Each of the large panels rotates on a vertical axis and a horizontal axis. This lets the panel point directly to the sun. This increases incident energy about 40% compared to a fixed solar panel such as might be on a homeowner's roof. The anemometer at the top of each panel senses wind speed. If it exceeds 30 mph the controller flatens the panel to a horizontal position to avoid wind damage.
Because we visited on a cloudy day, the day's production of 4359 kWh of electric energy was only about a quarter of what can be achieved on a sunny day. You can see up-to-date production reports on-line, at http://www.allearthrenewables.com/energy-production-report/detail/316#view=monthly&date=2011-09-01.
The solar farm was a $12 million investment. It made good economic sense because of a 30% federal tax credit and a 30% Vermont state tax credit. Vermont established a feed-in-tariff for photovoltaic solar power, guaranteeing that electric utilities will buy the energy at $0.30 per kWh. That's about four times the average power cost, but it is spread over the cost of all energy provided by the utility to its customers. Since then the Vermont tax credit has expired and the feed-in-tariff rate has dropped to $0.24.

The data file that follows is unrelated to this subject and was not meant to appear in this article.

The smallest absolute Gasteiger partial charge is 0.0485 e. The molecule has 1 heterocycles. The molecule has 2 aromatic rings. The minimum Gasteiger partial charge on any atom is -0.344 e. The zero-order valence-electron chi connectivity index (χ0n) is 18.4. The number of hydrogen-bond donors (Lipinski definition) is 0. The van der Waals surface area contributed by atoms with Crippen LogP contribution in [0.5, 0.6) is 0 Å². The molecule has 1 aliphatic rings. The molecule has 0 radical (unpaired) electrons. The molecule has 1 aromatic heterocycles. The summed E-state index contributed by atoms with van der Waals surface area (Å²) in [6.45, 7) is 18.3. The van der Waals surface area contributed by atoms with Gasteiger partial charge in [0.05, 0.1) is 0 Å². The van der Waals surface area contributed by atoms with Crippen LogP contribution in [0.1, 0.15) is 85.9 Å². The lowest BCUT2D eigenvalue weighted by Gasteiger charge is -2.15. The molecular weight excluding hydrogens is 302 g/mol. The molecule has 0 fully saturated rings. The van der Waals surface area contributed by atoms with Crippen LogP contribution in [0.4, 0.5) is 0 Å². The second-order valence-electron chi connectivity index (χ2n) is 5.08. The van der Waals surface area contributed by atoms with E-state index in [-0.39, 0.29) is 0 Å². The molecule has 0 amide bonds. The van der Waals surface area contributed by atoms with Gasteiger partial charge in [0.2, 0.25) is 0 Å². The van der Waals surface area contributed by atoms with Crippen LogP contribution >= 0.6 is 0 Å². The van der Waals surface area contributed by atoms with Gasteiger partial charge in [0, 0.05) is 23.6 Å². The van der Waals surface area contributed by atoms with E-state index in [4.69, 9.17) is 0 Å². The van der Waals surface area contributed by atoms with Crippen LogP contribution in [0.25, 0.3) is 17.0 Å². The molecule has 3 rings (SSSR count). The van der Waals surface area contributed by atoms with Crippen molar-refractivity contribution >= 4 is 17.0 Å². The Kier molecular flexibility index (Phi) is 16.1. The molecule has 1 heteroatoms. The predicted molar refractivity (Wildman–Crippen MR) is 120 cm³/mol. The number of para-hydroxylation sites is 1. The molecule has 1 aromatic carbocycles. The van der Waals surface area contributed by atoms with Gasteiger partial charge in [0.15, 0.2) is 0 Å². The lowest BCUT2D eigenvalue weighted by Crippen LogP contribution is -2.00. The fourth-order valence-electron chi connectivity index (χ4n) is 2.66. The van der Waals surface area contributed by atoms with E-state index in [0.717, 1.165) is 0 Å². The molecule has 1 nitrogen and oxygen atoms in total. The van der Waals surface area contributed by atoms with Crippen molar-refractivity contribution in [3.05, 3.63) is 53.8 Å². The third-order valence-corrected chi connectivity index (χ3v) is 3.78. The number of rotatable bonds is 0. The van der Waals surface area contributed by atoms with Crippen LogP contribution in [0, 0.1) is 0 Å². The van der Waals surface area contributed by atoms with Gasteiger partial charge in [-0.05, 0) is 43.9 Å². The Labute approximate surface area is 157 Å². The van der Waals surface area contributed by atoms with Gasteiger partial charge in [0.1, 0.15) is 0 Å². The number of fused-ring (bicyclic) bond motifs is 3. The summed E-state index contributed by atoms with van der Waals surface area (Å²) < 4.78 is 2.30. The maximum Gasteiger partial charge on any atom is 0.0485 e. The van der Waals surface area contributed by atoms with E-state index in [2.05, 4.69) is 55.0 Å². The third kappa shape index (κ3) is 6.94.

Generators of solar power also receive renewable energy credits (RECs) that can be retained or sold in a nascent marketplace.
Sept 20, 2011
AllEarth Renewables Solar Farm
350 Dubois Drive
South Burlington VT
At end of Dubois Drive off of Rt 116; park before the roundabout.
Offices94 Harvest Lane # 101
Williston VT 05495
Host: Andrew Savage, Director of Communications and Public Affairs
Visit here to learn about AllEarth Renewables solar power.
David Blittersdorf and his company are featured in Wentworth Institute of Technology's alumni magazine, here, and a Blittersdorf presentation is here.
Valley News' Chris Fleisher wrote about the home solar market, here.
John McLaughry's Ethan Allen Institute newsletter is critical of the subsidies that make solar power economic.